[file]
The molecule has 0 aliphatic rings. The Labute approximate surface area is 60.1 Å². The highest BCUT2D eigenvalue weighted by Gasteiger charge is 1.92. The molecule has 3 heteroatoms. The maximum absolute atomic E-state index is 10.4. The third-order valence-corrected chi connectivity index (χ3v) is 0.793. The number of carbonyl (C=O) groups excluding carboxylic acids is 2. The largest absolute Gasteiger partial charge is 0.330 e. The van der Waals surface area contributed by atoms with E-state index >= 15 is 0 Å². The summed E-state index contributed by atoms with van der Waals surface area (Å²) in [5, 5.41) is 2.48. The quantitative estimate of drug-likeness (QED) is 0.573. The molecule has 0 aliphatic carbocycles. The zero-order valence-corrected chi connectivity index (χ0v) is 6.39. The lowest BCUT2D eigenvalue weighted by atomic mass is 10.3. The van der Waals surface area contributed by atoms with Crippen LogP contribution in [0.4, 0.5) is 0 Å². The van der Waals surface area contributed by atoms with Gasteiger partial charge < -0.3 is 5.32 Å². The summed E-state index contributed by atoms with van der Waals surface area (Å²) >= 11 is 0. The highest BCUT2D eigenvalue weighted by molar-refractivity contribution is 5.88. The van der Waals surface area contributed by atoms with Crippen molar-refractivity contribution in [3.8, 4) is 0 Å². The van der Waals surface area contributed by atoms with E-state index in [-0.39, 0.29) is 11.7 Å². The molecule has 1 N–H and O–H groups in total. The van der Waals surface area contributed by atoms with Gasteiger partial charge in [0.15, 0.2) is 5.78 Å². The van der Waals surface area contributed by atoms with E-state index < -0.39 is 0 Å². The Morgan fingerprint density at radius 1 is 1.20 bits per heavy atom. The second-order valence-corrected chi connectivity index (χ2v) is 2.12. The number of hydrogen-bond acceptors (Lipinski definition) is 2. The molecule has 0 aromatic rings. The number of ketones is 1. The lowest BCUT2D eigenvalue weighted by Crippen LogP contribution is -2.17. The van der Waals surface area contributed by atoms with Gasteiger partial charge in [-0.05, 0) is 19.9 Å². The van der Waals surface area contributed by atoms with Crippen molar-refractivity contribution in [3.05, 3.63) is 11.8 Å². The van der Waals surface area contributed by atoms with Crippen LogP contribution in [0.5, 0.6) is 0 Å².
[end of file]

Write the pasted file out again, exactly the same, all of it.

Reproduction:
The molecule has 0 aliphatic rings. The Labute approximate surface area is 60.1 Å². The highest BCUT2D eigenvalue weighted by Gasteiger charge is 1.92. The molecule has 3 heteroatoms. The maximum absolute atomic E-state index is 10.4. The third-order valence-corrected chi connectivity index (χ3v) is 0.793. The number of carbonyl (C=O) groups excluding carboxylic acids is 2. The largest absolute Gasteiger partial charge is 0.330 e. The van der Waals surface area contributed by atoms with E-state index >= 15 is 0 Å². The summed E-state index contributed by atoms with van der Waals surface area (Å²) in [5, 5.41) is 2.48. The quantitative estimate of drug-likeness (QED) is 0.573. The molecule has 0 aliphatic carbocycles. The zero-order valence-corrected chi connectivity index (χ0v) is 6.39. The lowest BCUT2D eigenvalue weighted by atomic mass is 10.3. The van der Waals surface area contributed by atoms with Crippen LogP contribution in [0.4, 0.5) is 0 Å². The van der Waals surface area contributed by atoms with Gasteiger partial charge < -0.3 is 5.32 Å². The summed E-state index contributed by atoms with van der Waals surface area (Å²) >= 11 is 0. The highest BCUT2D eigenvalue weighted by molar-refractivity contribution is 5.88. The van der Waals surface area contributed by atoms with Crippen molar-refractivity contribution in [3.8, 4) is 0 Å². The van der Waals surface area contributed by atoms with E-state index in [-0.39, 0.29) is 11.7 Å². The molecule has 1 N–H and O–H groups in total. The van der Waals surface area contributed by atoms with Gasteiger partial charge in [0.15, 0.2) is 5.78 Å². The van der Waals surface area contributed by atoms with E-state index < -0.39 is 0 Å². The Morgan fingerprint density at radius 1 is 1.20 bits per heavy atom. The second-order valence-corrected chi connectivity index (χ2v) is 2.12. The number of hydrogen-bond acceptors (Lipinski definition) is 2. The molecule has 0 aromatic rings. The number of ketones is 1. The lowest BCUT2D eigenvalue weighted by Crippen LogP contribution is -2.17. The van der Waals surface area contributed by atoms with Gasteiger partial charge in [-0.05, 0) is 19.9 Å². The van der Waals surface area contributed by atoms with Crippen molar-refractivity contribution in [3.05, 3.63) is 11.8 Å². The van der Waals surface area contributed by atoms with Crippen LogP contribution in [0.5, 0.6) is 0 Å².